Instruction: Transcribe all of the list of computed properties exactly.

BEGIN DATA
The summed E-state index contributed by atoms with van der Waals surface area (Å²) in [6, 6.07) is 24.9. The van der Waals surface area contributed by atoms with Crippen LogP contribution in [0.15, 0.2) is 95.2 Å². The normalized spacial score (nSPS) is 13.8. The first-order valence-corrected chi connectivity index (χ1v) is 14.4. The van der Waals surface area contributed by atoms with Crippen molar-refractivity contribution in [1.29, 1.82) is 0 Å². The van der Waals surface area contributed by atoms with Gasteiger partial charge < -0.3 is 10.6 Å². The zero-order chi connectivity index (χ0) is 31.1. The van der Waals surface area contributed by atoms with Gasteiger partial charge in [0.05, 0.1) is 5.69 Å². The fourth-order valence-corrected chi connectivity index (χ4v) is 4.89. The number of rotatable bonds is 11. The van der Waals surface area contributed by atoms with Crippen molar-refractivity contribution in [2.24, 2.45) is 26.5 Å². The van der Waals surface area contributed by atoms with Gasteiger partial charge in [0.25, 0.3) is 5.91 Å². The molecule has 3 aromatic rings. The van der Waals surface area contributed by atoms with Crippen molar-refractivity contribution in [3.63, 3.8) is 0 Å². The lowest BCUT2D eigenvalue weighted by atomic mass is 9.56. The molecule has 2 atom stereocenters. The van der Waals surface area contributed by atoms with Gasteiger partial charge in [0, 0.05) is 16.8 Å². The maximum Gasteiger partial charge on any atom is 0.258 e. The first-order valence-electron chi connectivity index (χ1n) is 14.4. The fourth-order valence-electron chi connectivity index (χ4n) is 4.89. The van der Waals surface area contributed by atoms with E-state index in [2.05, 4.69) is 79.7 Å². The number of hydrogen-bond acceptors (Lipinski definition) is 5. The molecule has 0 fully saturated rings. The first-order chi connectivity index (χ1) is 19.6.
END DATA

The summed E-state index contributed by atoms with van der Waals surface area (Å²) in [6, 6.07) is 24.9. The van der Waals surface area contributed by atoms with Crippen LogP contribution in [0.15, 0.2) is 95.2 Å². The normalized spacial score (nSPS) is 13.8. The first-order valence-corrected chi connectivity index (χ1v) is 14.4. The van der Waals surface area contributed by atoms with Crippen molar-refractivity contribution in [1.29, 1.82) is 0 Å². The van der Waals surface area contributed by atoms with Gasteiger partial charge < -0.3 is 10.6 Å². The zero-order chi connectivity index (χ0) is 31.1. The van der Waals surface area contributed by atoms with Gasteiger partial charge in [0.05, 0.1) is 5.69 Å². The fourth-order valence-corrected chi connectivity index (χ4v) is 4.89. The number of rotatable bonds is 11. The van der Waals surface area contributed by atoms with Crippen molar-refractivity contribution in [2.24, 2.45) is 26.5 Å². The van der Waals surface area contributed by atoms with Gasteiger partial charge in [0.25, 0.3) is 5.91 Å². The molecule has 3 aromatic rings. The van der Waals surface area contributed by atoms with Crippen molar-refractivity contribution in [3.63, 3.8) is 0 Å². The lowest BCUT2D eigenvalue weighted by atomic mass is 9.56. The molecule has 2 atom stereocenters. The van der Waals surface area contributed by atoms with Gasteiger partial charge in [0, 0.05) is 16.8 Å². The maximum Gasteiger partial charge on any atom is 0.258 e. The first-order valence-electron chi connectivity index (χ1n) is 14.4. The fourth-order valence-electron chi connectivity index (χ4n) is 4.89. The van der Waals surface area contributed by atoms with E-state index in [2.05, 4.69) is 79.7 Å². The number of hydrogen-bond acceptors (Lipinski definition) is 5. The molecule has 0 fully saturated rings. The first-order chi connectivity index (χ1) is 19.6.